No one stumbles into a Bill Murray movie expecting a socially and politically charged flick. But his new war comedy, “Rock the Kasbah,” delivers some pointed critiques on Americans’ obsession with celebrity culture, and ultimately, themselves. At the same time, it fumbles a bit by prioritizing the goofy antics of its white cast over what turns out to be a smart depiction of non-Western life.
Murray plays washed-up music manager Richie Lanz, a bumbling jerk who fails to pay child support and wants to relive his glory days. Behind his tinted aviator Ray-Bans, Richie isn’t the suave old dude we usually get in Murray. He’s just a bombastic playboy donning a bandana in a war-torn country, whose rock formations remind him of Arizona.
Richie’s misguided sense of self is introduced to us early, as he perches outside the bedroom window of his young daughter, who he’s presumably not permitted to see. In a last-ditch effort to make money, he shares his plans to travel to a Kasbah in Afghanistan with his client/receptionist Ronnie (Zooey Deschanel), so she can sing for soldiers.
“The Kasbah’s in North Africa, Dad,” his daughter scolds him gently.
Ronnie begrudgingly tags along, Richie assuring her that she’ll be a star, just like his other former clients, including Stevie Nicks. In one of the film’s societal critiques, Ronnie is visibly horrified by her fellow passengers: men in turbans.
The sweet little lies that Richie tells throughout the screwball comedy only occasionally work in his favor. He soon finds himself a lone wolf in Kabul after Ronnie swipes his wallet, passport and plane ticket to skip town for Dubai.
Thankfully, Richie still has enough currency — a Keith Haring watch — to pay a take-charge hooker, Merci (Kate Hudson), whose goldilocks and embellished eyebrows feel a bit out of place in Afghanistan. Merci later shares her own big dreams and daddy problems, in a clichéd role far from rivaling “Pretty Woman.” (Fun fact: While they don’t ever share the screen, it’s the first movie Deschanel and Hudson have filmed together since “Almost Famous.”)
High and dry, Richie has two weeks of chicanery before receiving his new passport. He romps around the Middle East with pals like gun-toting mercenary Bombay Brian (Bruce Willis), who’s not willfully helping the schlepping traveler until he gets a share of cash. Heh, Americans, always out for their piece of the pie.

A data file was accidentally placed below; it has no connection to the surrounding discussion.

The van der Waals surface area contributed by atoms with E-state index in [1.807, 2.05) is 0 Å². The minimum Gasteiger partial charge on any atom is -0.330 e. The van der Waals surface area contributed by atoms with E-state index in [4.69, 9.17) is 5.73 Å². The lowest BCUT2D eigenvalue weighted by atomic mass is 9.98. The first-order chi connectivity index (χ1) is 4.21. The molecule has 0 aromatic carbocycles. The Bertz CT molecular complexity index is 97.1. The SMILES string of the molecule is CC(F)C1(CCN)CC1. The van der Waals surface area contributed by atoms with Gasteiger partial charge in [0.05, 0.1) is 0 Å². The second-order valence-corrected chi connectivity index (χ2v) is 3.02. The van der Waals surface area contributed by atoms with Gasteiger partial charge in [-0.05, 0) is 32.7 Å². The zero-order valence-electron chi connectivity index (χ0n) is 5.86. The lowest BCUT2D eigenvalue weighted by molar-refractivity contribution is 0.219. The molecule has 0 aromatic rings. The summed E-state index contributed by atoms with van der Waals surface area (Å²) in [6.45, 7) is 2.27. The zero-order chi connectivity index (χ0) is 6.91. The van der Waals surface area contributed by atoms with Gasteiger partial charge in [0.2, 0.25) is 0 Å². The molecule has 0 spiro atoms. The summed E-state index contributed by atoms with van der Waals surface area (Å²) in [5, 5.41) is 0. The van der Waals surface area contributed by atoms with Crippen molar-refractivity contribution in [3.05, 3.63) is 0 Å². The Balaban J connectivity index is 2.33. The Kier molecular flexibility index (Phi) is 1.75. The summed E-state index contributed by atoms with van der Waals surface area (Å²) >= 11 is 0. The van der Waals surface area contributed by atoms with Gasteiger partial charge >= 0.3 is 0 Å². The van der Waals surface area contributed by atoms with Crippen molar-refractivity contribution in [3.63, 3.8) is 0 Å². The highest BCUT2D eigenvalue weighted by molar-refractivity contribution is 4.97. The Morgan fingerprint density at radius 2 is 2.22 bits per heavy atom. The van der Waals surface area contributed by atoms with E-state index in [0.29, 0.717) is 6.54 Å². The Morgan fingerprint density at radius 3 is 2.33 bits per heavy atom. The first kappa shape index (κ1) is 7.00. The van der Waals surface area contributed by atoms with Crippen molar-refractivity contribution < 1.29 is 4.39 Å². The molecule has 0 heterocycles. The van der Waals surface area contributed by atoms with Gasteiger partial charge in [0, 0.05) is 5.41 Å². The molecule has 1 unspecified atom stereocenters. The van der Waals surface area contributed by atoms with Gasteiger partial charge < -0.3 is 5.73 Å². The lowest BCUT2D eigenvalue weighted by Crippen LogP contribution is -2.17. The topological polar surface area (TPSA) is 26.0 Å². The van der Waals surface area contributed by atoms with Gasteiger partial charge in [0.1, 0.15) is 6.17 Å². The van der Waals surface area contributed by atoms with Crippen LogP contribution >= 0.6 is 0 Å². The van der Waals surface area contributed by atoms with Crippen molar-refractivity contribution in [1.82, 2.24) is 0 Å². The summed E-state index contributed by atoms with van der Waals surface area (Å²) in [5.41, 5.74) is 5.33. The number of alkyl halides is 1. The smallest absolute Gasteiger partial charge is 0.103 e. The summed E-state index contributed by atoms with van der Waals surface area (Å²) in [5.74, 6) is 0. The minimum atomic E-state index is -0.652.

The plot, while amusing, is a series of wacky tangential moments that culminate with the film’s most interesting story line — buried in the last half-hour.
Richie discovers Salima, a Pashtun teenager (Leem Lubany) singing Cat Stevens songs in a covert cave. Richie wants to make her a star despite Afghan women’s status — and the danger it poses — in a patriarchal country.
Salima goes on to become the first-ever female contestant, based on a true story about Setara Hussainzada (who gets a dedication nod in the final credits), on “Afghan Star,” a show akin to “American Idol.” Of course, she needs Richie’s assistance, and he surges from down-and-out nomad to hero — in his mind, at least.
The movie’s focus on a white cast gallivanting around a nonwhite locale is reminiscent of the recent “Aloha.” Save for the strong final act, “Kasbah” could have showcased a bit less American hijinks throughout.
Sometimes, it actually gets real behind-the-scenes on the reality show. One of the Afghan producers and Richie verbally spar momentarily over the risks the crew could face for showcasing a female talent.
“You people [Americans] have been talking and talking at us for far too long,” asserts the producer.
It’s an interesting time for this comedy, as mainstream news splits our attention between both the growing threat of ISIS and the ongoing threat of the Taliban in a post-9/11 world. Simultaneously, news is swamped by outlandish reality stars.
Really, all “Rock the Kasbah” was missing was a cameo by Donald Trump.
Natalie Daher • 612-673-1775
Rock the Kasbah
★★ out of 4 stars
Rating: R for language including sexual references, some drug use and brief violence.